It’s hard to mention Dan Snaith without reference to the work of his friends and collaborators Kieran Hebden (Four Tet) and Sam Shepherd (Floating Points). Like those musicians, Snaith is a committed DJ as well as musician, and has oscillated in his relatively long career between studio deconstructions of hip hop/funk/soul/pop (as Caribou) and a serious commitment to the apparently more functionalist world of dance music (as Daphni). Yet, anyone who’s followed the output of Four Tet and Floating Points will know that their supposedly club-ready singles and more contemplative albums are increasingly indistinguishable as such: it’s difficult for these prodigious sampleologists, it would seem, to keep only one foot exclusively on the dancefloor.
Similarly, while Snaith nominally differentiates between these two worlds with his twin aliases, his last album as Caribou often sounded less like its predecessors and more like his 2012 debut as Daphni; the heft of ‘Mars’, in particular, would have fit neatly in between any of the wonky grooves on ‘Jiaolong’.
And the same is true of ‘Joli Mai’. In spite of its tracks’ solid bass architecture and purpose-built mixability, this is head music as well as body music. It might have become a cliché to discuss dance music in these terms, but this is in no small part thanks to the producers already mentioned here. (Despite the cumulative decades of their output on respectable dance labels, these musicians’ hybrid releases still inevitably attract scorn from more puritanical ‘headz’ on the techno forums of Resident Advisor and elsewhere.)
So, unsurprisingly, the twelve tracks on offer here are as well-versed in the craft of dance-floor dynamics as they are melodically rich and expertly shaped into a perfectly coherent narrative — a narrative in which the mixologist’s ‘journey’ and artist’s ‘curation’ work together harmoniously.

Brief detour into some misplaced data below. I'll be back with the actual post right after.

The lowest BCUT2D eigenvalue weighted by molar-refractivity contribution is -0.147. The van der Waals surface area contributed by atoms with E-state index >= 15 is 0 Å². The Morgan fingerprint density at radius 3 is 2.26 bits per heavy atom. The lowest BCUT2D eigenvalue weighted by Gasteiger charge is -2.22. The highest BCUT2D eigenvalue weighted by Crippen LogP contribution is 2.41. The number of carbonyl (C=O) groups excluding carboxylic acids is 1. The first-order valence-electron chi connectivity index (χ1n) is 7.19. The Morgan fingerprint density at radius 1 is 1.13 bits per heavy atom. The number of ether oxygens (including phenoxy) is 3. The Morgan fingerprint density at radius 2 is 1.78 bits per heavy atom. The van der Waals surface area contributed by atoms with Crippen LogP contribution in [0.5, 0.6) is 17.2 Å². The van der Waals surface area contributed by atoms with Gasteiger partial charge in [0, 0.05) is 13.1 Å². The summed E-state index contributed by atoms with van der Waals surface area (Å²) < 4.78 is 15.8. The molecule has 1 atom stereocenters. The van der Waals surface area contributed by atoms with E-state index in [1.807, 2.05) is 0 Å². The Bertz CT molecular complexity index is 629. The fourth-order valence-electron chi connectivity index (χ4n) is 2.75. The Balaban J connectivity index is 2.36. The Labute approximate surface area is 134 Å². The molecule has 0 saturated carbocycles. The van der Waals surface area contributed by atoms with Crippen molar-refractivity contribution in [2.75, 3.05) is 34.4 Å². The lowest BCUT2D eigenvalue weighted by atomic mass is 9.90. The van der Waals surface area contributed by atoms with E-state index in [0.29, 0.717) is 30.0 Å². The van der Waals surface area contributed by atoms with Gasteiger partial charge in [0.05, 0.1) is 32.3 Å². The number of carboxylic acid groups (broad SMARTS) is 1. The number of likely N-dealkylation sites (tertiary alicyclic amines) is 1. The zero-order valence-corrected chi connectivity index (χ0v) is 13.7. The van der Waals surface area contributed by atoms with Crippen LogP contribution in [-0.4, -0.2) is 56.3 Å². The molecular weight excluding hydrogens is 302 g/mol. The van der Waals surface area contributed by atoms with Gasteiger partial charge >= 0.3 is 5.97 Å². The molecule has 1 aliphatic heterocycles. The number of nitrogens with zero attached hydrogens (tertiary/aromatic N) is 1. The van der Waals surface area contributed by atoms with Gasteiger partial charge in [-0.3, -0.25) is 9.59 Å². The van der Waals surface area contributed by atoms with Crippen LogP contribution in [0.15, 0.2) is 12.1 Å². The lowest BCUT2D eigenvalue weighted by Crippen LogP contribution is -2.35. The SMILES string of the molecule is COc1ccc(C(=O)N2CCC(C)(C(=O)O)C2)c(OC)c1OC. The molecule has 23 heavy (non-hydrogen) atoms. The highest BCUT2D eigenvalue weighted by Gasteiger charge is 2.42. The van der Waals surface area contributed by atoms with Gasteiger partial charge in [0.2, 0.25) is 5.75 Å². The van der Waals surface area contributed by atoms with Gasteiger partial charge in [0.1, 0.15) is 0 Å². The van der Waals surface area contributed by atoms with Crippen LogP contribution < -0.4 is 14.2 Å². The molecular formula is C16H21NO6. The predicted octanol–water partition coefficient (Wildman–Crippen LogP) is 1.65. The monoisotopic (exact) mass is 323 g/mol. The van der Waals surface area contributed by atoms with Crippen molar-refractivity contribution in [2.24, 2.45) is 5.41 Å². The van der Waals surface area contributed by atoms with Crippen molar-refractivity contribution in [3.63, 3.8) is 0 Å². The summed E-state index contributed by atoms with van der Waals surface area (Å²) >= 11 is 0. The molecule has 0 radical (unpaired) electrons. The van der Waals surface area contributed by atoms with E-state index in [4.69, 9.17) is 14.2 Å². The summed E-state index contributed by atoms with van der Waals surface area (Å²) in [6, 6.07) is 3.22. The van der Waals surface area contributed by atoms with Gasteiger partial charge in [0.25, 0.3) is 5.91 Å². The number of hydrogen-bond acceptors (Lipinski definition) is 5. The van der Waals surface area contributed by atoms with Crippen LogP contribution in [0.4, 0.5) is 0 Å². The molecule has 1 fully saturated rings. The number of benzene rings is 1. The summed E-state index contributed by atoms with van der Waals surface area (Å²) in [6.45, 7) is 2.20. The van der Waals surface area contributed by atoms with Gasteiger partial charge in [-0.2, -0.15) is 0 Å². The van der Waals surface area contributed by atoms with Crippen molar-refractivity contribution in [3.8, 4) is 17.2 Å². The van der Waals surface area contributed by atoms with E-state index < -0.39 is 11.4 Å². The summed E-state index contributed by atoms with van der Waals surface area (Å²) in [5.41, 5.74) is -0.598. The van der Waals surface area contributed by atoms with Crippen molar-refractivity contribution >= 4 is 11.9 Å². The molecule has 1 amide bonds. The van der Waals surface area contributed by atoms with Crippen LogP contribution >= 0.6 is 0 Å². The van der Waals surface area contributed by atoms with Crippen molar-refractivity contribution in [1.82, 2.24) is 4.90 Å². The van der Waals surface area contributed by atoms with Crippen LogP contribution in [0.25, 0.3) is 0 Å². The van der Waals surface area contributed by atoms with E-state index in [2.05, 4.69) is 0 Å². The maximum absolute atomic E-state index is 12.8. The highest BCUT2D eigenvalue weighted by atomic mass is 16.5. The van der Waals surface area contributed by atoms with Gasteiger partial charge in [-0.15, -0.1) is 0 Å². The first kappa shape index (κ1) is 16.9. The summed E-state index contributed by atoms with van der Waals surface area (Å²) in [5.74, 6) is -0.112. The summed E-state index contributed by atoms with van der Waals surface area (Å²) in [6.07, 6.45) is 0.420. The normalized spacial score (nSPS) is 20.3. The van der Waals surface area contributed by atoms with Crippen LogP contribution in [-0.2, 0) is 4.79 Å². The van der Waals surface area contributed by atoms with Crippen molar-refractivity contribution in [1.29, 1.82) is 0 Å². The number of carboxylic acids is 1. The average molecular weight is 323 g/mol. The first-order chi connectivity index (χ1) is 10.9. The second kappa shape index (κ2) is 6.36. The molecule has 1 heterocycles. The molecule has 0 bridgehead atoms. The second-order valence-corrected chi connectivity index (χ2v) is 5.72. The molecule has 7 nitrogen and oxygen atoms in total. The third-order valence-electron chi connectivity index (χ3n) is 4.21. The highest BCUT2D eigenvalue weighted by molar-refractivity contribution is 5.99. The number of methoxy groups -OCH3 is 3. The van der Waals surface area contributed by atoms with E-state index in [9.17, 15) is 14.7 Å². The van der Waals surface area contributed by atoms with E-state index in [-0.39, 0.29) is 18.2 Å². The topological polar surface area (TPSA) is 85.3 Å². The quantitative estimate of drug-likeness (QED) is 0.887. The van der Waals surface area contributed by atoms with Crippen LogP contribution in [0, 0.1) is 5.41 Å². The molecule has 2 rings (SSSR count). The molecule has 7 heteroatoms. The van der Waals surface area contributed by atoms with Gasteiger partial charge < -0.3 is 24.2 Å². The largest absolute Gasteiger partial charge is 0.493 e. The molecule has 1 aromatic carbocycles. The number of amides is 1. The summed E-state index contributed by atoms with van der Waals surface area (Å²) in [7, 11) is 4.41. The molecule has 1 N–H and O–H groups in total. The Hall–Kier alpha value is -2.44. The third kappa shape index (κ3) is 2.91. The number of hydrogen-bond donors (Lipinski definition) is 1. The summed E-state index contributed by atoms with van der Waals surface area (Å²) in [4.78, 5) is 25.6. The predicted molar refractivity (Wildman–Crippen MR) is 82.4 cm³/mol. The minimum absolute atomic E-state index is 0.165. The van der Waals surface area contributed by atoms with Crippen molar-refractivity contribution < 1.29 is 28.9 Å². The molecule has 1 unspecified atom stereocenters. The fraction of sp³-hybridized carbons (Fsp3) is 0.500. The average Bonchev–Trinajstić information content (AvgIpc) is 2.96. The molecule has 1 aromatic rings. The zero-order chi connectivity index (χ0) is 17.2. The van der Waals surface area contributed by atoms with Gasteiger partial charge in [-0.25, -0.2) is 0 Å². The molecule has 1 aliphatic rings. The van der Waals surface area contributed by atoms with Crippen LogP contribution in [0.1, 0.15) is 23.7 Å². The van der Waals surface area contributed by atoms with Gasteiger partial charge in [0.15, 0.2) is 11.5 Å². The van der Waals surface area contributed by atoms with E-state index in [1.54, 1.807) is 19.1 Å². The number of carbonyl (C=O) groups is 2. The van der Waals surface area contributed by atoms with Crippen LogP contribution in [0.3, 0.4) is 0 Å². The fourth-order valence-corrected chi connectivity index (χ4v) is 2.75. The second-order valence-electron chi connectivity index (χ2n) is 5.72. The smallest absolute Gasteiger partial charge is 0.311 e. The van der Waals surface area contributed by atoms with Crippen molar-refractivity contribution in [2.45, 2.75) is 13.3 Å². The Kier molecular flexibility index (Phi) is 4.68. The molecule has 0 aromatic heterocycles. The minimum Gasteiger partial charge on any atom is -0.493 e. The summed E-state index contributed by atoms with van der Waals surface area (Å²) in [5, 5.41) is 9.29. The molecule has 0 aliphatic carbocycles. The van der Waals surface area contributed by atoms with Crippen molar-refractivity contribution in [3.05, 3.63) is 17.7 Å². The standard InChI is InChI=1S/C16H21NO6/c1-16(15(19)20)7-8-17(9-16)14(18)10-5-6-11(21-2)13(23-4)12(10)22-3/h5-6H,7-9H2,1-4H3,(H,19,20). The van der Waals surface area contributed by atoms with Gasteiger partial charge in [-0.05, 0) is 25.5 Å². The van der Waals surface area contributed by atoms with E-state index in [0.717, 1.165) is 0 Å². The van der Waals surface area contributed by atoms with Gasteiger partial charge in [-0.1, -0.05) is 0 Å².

As a prime example, the hypnotic, dubbed-out Bollywood shapes of ‘Vikram’ give way abruptly to the boshing, four-to-the-floor intro to ‘Tin’. 'Joli Mai’s most chart-friendly moment, the track sounds increasingly like a house-ified edit of ‘Second Chance’ — one of the most downtempo moments on Caribou’s 2014 LP, ‘Our Love’, which was widely derided by techno-evangelists for its full embrace of crystalline pop. Where the staccato synths of ‘Second Chance’ groaned under the weight of Jessy Lanza’s breathy vocal, a similar combination here swells languorously even as it cuts and jumps between bars like an overexcited DJ on the EQ controls. This is partly a trick of Snaith’s percussive mastery: the drums on ’Tin’ propel its clipped vocal samples and chord sequences every which way — at turns flipping from 2-step grooviness through soaring, meditative breakdowns, finally pulling the rug out on an orgy of djembe-like syncopation.
In this way, Snaith’s role as disco puppet-master becomes almost a narrative feature of ‘Joli Mai’ as somehow an electronic pop record about dance music. Almost all of its tracks originally appeared in truncated forms on Daphni’s recent FABRICLIVE mix, and the purpose-built nature of some of those cuts is largely retained. For example, the super-dry, bare bones funk of ‘Face to Face’ and the explosive warehouse minimalism of ‘Hey Drum’ are both stretched out to little added effect other than running time. And the record’s last third maintains the most consistently housey energy. But even those tracks are given so much more space to breathe that their progressions reach much more meditative proportions. The pulsating breakdown of ‘Medellin’ serves particularly well both as the euphoric swell before its last, needle-sharp drop, and also at the macro-level of breaking up the album’s taughtness with its disarming warmth.
Even the album’s determinedly floor-filling monsters are here given so much more structural complexity that they much better reward close listening. ‘The Truth’ — which at three minutes seemed to rush in the last few surprises of Daphni’s FABRICLIVE — unfurls at full length into several shades of club-ready monster, its initially sparse groove launched head-first through big room house, trance and stomping UK garage. And the shuddering groove of ‘Xiang Tian’ — which in the mix did little more than neatly switch timbre — here rumbles organically into colossal proportions with the same unsuspecting precision that defined Four Tet’s ‘Love Cry’. Like that surprise club hit, these are tracks rippling with as much textural detail as sensorial punch.
‘Joli Mai' plays at this oddly meta-level to DJing and club culture. As if hammering this home, Snaith bookends the record with ‘Poly’ and ‘Life’s What You Make It’ by slowly and deliberately bending the pitch. Ambiguously a studio effect or the simple easing up of a turntable’s pitch slider, the image of each track seems to waft dreamily back and forth between finished product and white label 12”, set upon Snaith’s tentative spindles. At once a relatively pragmatic re-release of already heard material and the satisfying conclusion to its previous flirtations, ‘Joli Mai’ is a hybrid: part-album, part DJ-toolbox — and totally playable, in any context.
Words: Callum McLean
- - -
- - -